The following is a list of the principal works of the holy Doctor:

  1. Controversies, leaflets which the zealous missioner scattered among the inhabitants of Le Chablais in the beginning, when these people did not venture to come and hear him preach. They form a complete proof of the Catholic Faith. In the first part, the author defends the authority of the Church, and in the second and third parts, the rules of faith, which were not observed by the heretical ministers. The primacy of St. Peter is amply vindicated.
  2. Defense of the Standard of the Cross, a demonstration of the virtue
  • of the True Cross;
  • of the Crucifix;
  • of the Sign of the Cross;
  • an explanation of the Veneration of the Cross.
  1. An Introduction to the Devout Life, a work intended to lead “Philothea", the soul living in the world, into the paths of devotion, that is to say, of true and solid piety. Every one should strive to become pious, and “it is an error, it is even a heresy", to hold that piety is incompatible with any state of life. In the first part the author helps the soul to free itself from all inclination to, or affection for, sin; in the second, he teaches it how to be united to God by prayer and the sacraments; in the third, he exercises it in the practice of virtue; in the fourth, he strengthens it against temptation; in the fifth, he teaches it how to form its resolutions and to persevere. The Introduction, which is a masterpiece of psychology, practical morality, and common sense, was translated into nearly every language even in the lifetime of the author, and it has since gone through innumerable editions.
  2. Treatise on the Love of God, an authoritative work which reflects perfectly the mind and heart of Francis de Sales as a great genius and a great saint. It contains twelve books. The first four give us a history, or rather explain the theory, of Divine love, its birth in the soul, its growth, its perfection, and its decay and annihilation; the fifth book shows that this love is twofold - the love of complacency and the love of benevolence; the sixth and seventh treat of affective love, which is practiced in prayer; the eight and ninth deal with effective love, that is, conformity to the will of God, and submission to His good pleasure. The last three resume what has preceded and teach how to apply practically the lessons taught therein.
  3. Spiritual Conferences; familiar conversations on religious virtues addressed to the sisters of the Visitation and collected by them. We find in them that practical common sense, keenness of perception and delicacy of feeling which were characteristic of the kind-hearted and energetic Saint.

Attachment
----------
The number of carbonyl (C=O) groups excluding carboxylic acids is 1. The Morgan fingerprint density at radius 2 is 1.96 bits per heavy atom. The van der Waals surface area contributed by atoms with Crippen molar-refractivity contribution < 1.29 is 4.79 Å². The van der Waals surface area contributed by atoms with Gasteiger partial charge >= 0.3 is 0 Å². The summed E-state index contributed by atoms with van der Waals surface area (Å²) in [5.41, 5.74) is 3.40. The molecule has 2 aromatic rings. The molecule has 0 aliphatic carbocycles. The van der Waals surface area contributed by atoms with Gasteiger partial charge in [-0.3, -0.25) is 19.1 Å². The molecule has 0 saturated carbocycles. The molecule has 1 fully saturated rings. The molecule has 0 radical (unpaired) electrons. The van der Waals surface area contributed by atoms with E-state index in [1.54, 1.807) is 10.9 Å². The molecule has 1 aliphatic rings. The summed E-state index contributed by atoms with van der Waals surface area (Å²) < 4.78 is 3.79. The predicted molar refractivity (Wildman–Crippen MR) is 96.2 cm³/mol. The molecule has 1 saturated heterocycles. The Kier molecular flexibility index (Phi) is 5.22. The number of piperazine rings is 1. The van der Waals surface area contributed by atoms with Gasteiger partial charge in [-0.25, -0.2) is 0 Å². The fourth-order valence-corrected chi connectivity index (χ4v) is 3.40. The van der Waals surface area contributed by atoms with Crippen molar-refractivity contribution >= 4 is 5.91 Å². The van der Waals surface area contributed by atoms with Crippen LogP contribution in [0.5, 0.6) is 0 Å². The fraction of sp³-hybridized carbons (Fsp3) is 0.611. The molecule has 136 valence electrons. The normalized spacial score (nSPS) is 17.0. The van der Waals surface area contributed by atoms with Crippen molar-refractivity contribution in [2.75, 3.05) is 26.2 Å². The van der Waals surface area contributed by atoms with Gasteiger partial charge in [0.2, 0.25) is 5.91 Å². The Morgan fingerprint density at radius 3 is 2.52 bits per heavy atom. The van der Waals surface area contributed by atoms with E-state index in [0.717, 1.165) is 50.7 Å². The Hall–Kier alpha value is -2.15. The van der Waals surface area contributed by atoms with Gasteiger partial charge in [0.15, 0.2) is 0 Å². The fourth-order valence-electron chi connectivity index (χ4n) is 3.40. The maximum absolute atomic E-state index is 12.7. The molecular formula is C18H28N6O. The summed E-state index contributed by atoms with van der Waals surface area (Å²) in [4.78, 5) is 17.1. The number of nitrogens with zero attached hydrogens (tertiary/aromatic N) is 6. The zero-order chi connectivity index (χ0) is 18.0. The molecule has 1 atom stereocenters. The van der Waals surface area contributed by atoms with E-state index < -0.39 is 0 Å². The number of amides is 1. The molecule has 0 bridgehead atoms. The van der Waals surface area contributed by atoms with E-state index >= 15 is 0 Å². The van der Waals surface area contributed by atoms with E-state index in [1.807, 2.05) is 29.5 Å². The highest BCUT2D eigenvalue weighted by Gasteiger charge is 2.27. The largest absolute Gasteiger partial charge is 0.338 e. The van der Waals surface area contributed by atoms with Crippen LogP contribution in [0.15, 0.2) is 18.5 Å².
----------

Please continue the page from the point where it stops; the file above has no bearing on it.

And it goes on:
4. Sermons; ― These are divided into two classes: those composed previously to his consecration as a bishop, and which he himself wrote out in full; and the discourses he delivered when a bishop, of which, as a rule, only outlines and synopses have been preserved. Some of the latter, however, were taken down in extenso by his hearers. Pius IX, in his Bull proclaiming him Doctor of the Church calls the Saint "The Master and Restorer of Sacred Eloquence". He is one of those who at the beginning of the seventeenth century formed the beautiful French language; he foreshadows and prepares the way for the great sacred orators about to appear. He speaks simply, naturally, and from his heart. To speak well we need only love well, was his maxim. His mind was imbued with the Holy Writings, which he comments, and explains, and applies practically with no less accuracy than grace.
  5. Letters; mostly letters of direction, in which the minister of God effaces himself and teaches the soul to listen to God, the only true director. The advice given is suited to all the circumstances and necessities of life and to all persons of good will. While trying to efface his own personality in these letters, the saint makes himself known to us and unconsciously discovers to us the treasures of his soul.
  6. A large number of very precious treatises or opuscula.

Migne (5 vols., quarto) and Vivès (12 vols., octavo, Paris) have edited the works of St. Francis de Sales. But the edition which we may call definitive was published at Annecy in 1892, by the English Benedictine, Dom Mackey: a work remarkable for its typographical execution, the brilliant criticism that settles the text, the large quantity of hitherto unedited matter, and the interesting study accompanying each volume. Dom Mackey published twelve volumes. Father Navatel, S.J., is continuing the work. We may give here a brief résumé of the spiritual teaching contained in these works, of which the Church has said: "The writings of Francis de Sales, filled with celestial doctrine are a bright light in the Church, pointing out to souls an easy and safe way to arrive at the perfection of a Christian life." (Breviarium Romanum, January 29, lect. VI.)